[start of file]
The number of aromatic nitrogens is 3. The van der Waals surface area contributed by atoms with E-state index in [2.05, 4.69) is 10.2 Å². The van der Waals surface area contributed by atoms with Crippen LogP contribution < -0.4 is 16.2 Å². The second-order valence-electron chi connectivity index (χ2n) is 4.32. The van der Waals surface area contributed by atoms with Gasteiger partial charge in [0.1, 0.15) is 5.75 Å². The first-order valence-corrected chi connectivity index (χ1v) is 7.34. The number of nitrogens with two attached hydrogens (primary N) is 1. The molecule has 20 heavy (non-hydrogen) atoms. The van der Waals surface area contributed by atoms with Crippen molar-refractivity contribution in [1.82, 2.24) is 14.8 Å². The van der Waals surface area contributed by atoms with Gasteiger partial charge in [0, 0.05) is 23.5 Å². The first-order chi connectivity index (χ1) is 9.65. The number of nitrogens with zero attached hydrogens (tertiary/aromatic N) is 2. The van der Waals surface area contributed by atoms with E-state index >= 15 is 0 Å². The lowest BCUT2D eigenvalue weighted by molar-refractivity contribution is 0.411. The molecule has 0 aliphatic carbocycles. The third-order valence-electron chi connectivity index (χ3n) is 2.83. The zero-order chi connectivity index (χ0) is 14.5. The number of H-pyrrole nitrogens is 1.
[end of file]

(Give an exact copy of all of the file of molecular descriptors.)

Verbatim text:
The number of aromatic nitrogens is 3. The van der Waals surface area contributed by atoms with E-state index in [2.05, 4.69) is 10.2 Å². The van der Waals surface area contributed by atoms with Crippen LogP contribution < -0.4 is 16.2 Å². The second-order valence-electron chi connectivity index (χ2n) is 4.32. The van der Waals surface area contributed by atoms with Gasteiger partial charge in [0.1, 0.15) is 5.75 Å². The first-order valence-corrected chi connectivity index (χ1v) is 7.34. The number of nitrogens with two attached hydrogens (primary N) is 1. The molecule has 20 heavy (non-hydrogen) atoms. The van der Waals surface area contributed by atoms with Crippen molar-refractivity contribution in [1.82, 2.24) is 14.8 Å². The van der Waals surface area contributed by atoms with Gasteiger partial charge in [0, 0.05) is 23.5 Å². The first-order chi connectivity index (χ1) is 9.65. The number of nitrogens with zero attached hydrogens (tertiary/aromatic N) is 2. The van der Waals surface area contributed by atoms with E-state index >= 15 is 0 Å². The lowest BCUT2D eigenvalue weighted by molar-refractivity contribution is 0.411. The molecule has 0 aliphatic carbocycles. The third-order valence-electron chi connectivity index (χ3n) is 2.83. The zero-order chi connectivity index (χ0) is 14.5. The number of H-pyrrole nitrogens is 1.